Like Aaron, Huma began swimming as a child and has continued to do so throughout her adult life. However- it’s not swimming that she likes most about being a Swim Champion- but the opportunity to go out into the community. Luton’s vast ethnic diversity means Huma meets people from all different ethnicities, backgrounds and cultures. With her Scottish Asian background she’s at ease communicating with everyone- even speaking Urdu to those whom English is not their first language. Huma’s community outreach- and the work of all our swim champions- has helped increase the interest of swimming by 30% within the Black Asian minority ethnic (BAME) and over 60% with women in Luton!
Huma at Inspire: Luton Sports Village- Women Only swimming session
How have you been able to get people in our community active?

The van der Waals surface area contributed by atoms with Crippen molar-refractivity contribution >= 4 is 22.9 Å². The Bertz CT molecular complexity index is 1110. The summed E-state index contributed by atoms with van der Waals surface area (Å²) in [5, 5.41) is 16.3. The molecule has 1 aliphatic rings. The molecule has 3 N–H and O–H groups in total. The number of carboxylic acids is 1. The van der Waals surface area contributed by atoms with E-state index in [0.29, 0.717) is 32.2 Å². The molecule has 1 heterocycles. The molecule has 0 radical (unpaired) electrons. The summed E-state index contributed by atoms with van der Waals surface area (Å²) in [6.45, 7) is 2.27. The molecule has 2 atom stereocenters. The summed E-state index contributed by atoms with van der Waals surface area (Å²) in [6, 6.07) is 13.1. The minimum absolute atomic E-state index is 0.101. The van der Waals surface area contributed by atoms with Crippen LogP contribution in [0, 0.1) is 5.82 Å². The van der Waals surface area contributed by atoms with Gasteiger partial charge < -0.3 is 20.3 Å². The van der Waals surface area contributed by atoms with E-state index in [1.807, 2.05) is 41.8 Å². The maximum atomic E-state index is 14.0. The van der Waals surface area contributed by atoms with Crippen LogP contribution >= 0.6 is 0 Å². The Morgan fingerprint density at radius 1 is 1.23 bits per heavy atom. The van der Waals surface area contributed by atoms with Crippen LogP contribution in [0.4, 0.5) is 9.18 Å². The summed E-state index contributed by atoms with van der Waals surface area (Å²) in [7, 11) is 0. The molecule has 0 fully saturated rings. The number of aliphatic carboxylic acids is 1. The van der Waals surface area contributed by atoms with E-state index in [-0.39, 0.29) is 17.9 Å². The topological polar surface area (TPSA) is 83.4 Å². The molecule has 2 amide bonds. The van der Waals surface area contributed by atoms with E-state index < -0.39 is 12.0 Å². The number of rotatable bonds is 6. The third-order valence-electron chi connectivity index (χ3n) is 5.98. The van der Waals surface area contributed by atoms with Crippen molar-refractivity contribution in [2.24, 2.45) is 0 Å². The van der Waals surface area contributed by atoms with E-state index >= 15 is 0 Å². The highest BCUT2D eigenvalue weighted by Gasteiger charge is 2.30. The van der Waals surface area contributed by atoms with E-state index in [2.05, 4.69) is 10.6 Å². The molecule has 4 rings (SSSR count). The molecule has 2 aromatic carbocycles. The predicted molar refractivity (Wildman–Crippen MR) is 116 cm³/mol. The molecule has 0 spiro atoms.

‘For a lot of the women in my MeTime community class it was about breaking down the initial barrier they had towards public swimming. I gave them a guided tour of our facilities- showing them the women only changing area available during women only swimming sessions. They were especially glad to see our pool side towel holders making their personal items easily accessible’
How do you, as a Swim Champion, ensure peoples swimming experience is enjoyable?
‘It’s always comforting to see a familiar face. I try to make myself available to new and existing facility users- even just a friendly hello in passing or answering queries about swimming classes and times. It’s the little things that go a long way’
What advice would you give to someone who can’t swim or is afraid?
‘We’re here to support you’
‘I make myself available on poolside and answer queries. For those with limited English speaking abilities I’ll source the correct information as some have trouble communicating to other staff. You have our support to help you develop your skills and confidence- being able to help someone with that, it’s a beautiful thing’